One Work Control SRO who might double as an sTA. This is usually a Unit Supervisor. This is the SRO who usually takes care of work control functions such as testing, tagouts, work package review.

One Floor Walker SRO, usually a Unit Supervisor whose job is to supervise evolutions in the plant

If a shift is forced to go Short Handed the Floor Walker is the position that would be unstaffed.

One of the Unit Supervisors in the CR can double as the STA but this isn't Optimal as he/she would have to be relieved of US responsibilities if the Emergency Procedures are entered.

At the single Unit Site I at which I was employed we had the following for SROs.

One SM

One Unit Supervisor

One Work Control SRO/STA known as a Shift Engineer. This person never stood Unit Supervisor as there was only one qualified STA on each shift and the utility elected to not a have a procedure for relief during a transient. After working at another Utility I'm surprised my former employer doesn't have a procedure as being an STA at a BWR  is far different than at a PWR and in fact the turnover at a Boiler would be easier.

There wasn't a Floor Walker though the ROs were supervisory and acted as in field supervisors.

Mike

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Re: Civ SRO to EOOW/RO/EO (no flaming please)
« Reply #8 on: Sep 06, 2006, 09:58 »
Excellent listing, this give me an idea of what a shift might be like.  All this while you are supervisng the plant operators makes it seems quite a busy watch.  Much of what you list would be off watch type of material for Navy types.

Much of the work listed IS in someone else's job description. But the SM is responsible to the Plant Manager and the NRC when it is wrong. For example, the lead Health Physics Tech (or back shift supervisor, depending on the site) would also do a dose review and should alert the SM to any areas of concern.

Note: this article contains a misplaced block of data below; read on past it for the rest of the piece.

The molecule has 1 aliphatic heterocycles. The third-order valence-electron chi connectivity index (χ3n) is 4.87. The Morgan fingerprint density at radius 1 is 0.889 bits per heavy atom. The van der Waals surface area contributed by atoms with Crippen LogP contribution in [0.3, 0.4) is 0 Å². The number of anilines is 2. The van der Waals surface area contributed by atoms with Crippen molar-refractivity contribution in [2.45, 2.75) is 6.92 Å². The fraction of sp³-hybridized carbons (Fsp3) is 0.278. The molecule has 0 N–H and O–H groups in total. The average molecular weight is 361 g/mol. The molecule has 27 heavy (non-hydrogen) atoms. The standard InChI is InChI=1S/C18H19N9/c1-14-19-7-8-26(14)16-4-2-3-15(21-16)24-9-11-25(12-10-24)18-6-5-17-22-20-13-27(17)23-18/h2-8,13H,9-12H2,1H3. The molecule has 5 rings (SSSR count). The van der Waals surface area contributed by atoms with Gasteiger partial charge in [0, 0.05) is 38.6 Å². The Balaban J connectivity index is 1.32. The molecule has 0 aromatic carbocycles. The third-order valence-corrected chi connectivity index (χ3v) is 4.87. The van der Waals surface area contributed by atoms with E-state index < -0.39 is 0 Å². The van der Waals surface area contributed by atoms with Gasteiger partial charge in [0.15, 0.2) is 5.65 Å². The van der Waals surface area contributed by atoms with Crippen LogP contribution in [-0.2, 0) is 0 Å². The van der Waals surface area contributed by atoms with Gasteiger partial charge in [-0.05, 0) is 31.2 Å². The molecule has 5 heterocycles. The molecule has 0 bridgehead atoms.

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Fermi2

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Re: Civ SRO to EOOW/RO/EO (no flaming please)
« Reply #9 on: Sep 06, 2006, 10:49 »
Actually everything I listed appears in either a procedure or expectation for both facilities at which I've been employed. So far as Dose Reviews for a shift the trend in the industry has been for the departments to take more ownership of their dose, so far as dose reviews I don't mean I make up the RWPs, but I am responsible for determining why my shift or an individual went over on jobs that were assigned to us. All the stuff I listed is stuff I do on a daily basis, weekly at minimum. I will concede in many cases it'd delegated to another SRO.

Mike

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Re: Civ SRO to EOOW/RO/EO (no flaming please)
« Reply #10 on: Sep 06, 2006, 02:35 »
OK so if (big if) one were to get into an instant SRO class how does it breakdown, is it a years of plant and system followed by ojt on watch with lots of admin filling or do you do a period of time in plant qualifying (learning plant 1st).